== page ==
The Illinois Supreme Court has struck down anti-free speech provisions of “stalking” and “cyber-stalking” statutes that criminalized speech that would cause a person to “suffer emotional distress.”
Writing on the Washington Post, First Amendment law expert Eugene Volokh detailed how the statutes criminalized:
- “knowingly engag[ing] in [2 more or acts] directed at a specific person,”
- including “communicat[ing] to or about” a person,
- when the communicator “knows or should know that this course of conduct would cause a reasonable person to”
- “suffer emotional distress,” defined as “significant mental suffering, anxiety or alarm.”
The statute, writes Volokh, excludes “an exercise of the right to free speech or assembly that is otherwise lawful.”
The law effectively banned any form of speech “about a person” that caused a person’s feelings to be hurt.
On November 30, the Illinois Supreme Court struck down the heavy-handed provisions for their unconstitutional nature, which affected speech both political and non-political.
The court concluded, in Volokh’s words, that the statute is a “content-based speech restriction, and thus presumptively unconstitutional,” adding that “The statute isn’t limited to speech that falls within the exception for true threats of illegal conduct.”
“The court therefore had no occasion to decide one of the issues argued in the case, which is whether the government may punish statements that negligently put someone in fear of being attacked by the speaker, or whether the threats exception extends only to statements that recklessly, knowingly, or purposefully put someone in fear,” writes Volokh.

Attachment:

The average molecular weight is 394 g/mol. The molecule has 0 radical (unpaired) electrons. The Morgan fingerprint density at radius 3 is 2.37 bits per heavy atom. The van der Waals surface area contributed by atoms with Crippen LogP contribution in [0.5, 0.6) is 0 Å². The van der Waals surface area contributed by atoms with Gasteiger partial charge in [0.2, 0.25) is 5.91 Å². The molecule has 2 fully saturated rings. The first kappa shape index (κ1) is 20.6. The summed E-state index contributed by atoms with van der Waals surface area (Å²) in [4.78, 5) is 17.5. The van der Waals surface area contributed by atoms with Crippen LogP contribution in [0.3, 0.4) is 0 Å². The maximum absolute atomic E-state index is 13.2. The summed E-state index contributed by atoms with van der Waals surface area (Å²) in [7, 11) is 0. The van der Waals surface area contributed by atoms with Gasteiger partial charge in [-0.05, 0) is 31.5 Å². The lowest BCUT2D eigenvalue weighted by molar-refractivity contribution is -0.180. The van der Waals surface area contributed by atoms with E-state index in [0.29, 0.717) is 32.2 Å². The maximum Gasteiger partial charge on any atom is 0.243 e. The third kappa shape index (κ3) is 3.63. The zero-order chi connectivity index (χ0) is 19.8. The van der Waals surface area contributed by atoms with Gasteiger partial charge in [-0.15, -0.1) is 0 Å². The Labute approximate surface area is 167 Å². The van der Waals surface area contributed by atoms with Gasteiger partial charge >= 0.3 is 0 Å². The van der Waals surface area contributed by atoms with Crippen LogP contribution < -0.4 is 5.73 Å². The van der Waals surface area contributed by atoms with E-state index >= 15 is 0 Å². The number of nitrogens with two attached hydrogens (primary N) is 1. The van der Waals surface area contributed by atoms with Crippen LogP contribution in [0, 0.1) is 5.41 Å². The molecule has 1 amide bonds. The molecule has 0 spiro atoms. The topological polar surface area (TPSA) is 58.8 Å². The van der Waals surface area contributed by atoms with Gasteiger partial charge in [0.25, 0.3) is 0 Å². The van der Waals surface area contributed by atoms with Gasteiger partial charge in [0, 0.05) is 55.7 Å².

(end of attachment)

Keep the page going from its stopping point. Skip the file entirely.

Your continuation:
According to Volokh, the court adds that the struck-down statute is “unconstitutionally overbroad,” as it “potentially covers a wide range of constitutionally protected speech,” including both political speech and non-political speech and not restricted to “one-to-one communications.”
The court stated that the law could be used to ban a person from attending town hall meetings if he complained about or advocated a boycott of a local business, which in turn caused emotional distress to the business owner.
In other words, no one would be allowed to say even potentially negative things about anyone, or anything—not even a business entity or a political party.
Reality is more absurd than the “Safe Space” episode of South Park.
Source: Washington Post.
Photograph courtesy of Josh Edelson/AFP/Getty Images
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